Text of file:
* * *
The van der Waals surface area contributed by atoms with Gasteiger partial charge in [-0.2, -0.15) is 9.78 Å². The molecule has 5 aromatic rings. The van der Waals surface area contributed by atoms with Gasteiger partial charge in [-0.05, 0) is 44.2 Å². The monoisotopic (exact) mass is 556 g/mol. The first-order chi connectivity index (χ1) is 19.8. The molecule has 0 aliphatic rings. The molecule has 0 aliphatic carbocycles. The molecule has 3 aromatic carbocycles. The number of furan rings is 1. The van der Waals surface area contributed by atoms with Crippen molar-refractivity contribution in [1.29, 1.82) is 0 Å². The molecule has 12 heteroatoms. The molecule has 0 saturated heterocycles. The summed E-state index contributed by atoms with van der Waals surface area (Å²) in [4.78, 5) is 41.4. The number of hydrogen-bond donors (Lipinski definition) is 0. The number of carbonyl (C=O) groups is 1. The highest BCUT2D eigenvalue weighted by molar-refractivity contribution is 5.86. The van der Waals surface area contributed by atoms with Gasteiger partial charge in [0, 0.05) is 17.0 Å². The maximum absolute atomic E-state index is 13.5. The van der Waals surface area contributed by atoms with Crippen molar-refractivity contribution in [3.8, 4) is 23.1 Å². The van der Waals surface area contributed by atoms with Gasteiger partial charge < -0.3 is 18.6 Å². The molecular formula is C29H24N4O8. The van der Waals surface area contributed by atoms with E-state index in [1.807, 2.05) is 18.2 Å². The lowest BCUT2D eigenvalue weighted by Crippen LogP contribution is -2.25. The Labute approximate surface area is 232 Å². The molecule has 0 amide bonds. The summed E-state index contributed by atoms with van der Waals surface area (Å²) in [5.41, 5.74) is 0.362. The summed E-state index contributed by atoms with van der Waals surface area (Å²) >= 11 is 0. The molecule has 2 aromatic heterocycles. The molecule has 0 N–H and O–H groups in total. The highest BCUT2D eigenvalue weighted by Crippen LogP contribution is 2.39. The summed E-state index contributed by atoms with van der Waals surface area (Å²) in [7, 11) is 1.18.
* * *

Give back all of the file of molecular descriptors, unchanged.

The van der Waals surface area contributed by atoms with Gasteiger partial charge in [-0.2, -0.15) is 9.78 Å². The molecule has 5 aromatic rings. The van der Waals surface area contributed by atoms with Gasteiger partial charge in [-0.05, 0) is 44.2 Å². The monoisotopic (exact) mass is 556 g/mol. The first-order chi connectivity index (χ1) is 19.8. The molecule has 0 aliphatic rings. The molecule has 0 aliphatic carbocycles. The molecule has 3 aromatic carbocycles. The number of furan rings is 1. The van der Waals surface area contributed by atoms with Crippen molar-refractivity contribution in [1.29, 1.82) is 0 Å². The molecule has 12 heteroatoms. The molecule has 0 saturated heterocycles. The summed E-state index contributed by atoms with van der Waals surface area (Å²) in [4.78, 5) is 41.4. The number of hydrogen-bond donors (Lipinski definition) is 0. The number of carbonyl (C=O) groups is 1. The highest BCUT2D eigenvalue weighted by molar-refractivity contribution is 5.86. The van der Waals surface area contributed by atoms with Gasteiger partial charge in [0, 0.05) is 17.0 Å². The maximum absolute atomic E-state index is 13.5. The van der Waals surface area contributed by atoms with Crippen molar-refractivity contribution in [3.8, 4) is 23.1 Å². The van der Waals surface area contributed by atoms with Gasteiger partial charge < -0.3 is 18.6 Å². The molecular formula is C29H24N4O8. The van der Waals surface area contributed by atoms with E-state index in [1.807, 2.05) is 18.2 Å². The lowest BCUT2D eigenvalue weighted by Crippen LogP contribution is -2.25. The Labute approximate surface area is 232 Å². The molecule has 0 amide bonds. The summed E-state index contributed by atoms with van der Waals surface area (Å²) in [5.41, 5.74) is 0.362. The summed E-state index contributed by atoms with van der Waals surface area (Å²) >= 11 is 0. The molecule has 2 aromatic heterocycles. The molecule has 0 N–H and O–H groups in total. The highest BCUT2D eigenvalue weighted by Crippen LogP contribution is 2.39. The summed E-state index contributed by atoms with van der Waals surface area (Å²) in [7, 11) is 1.18.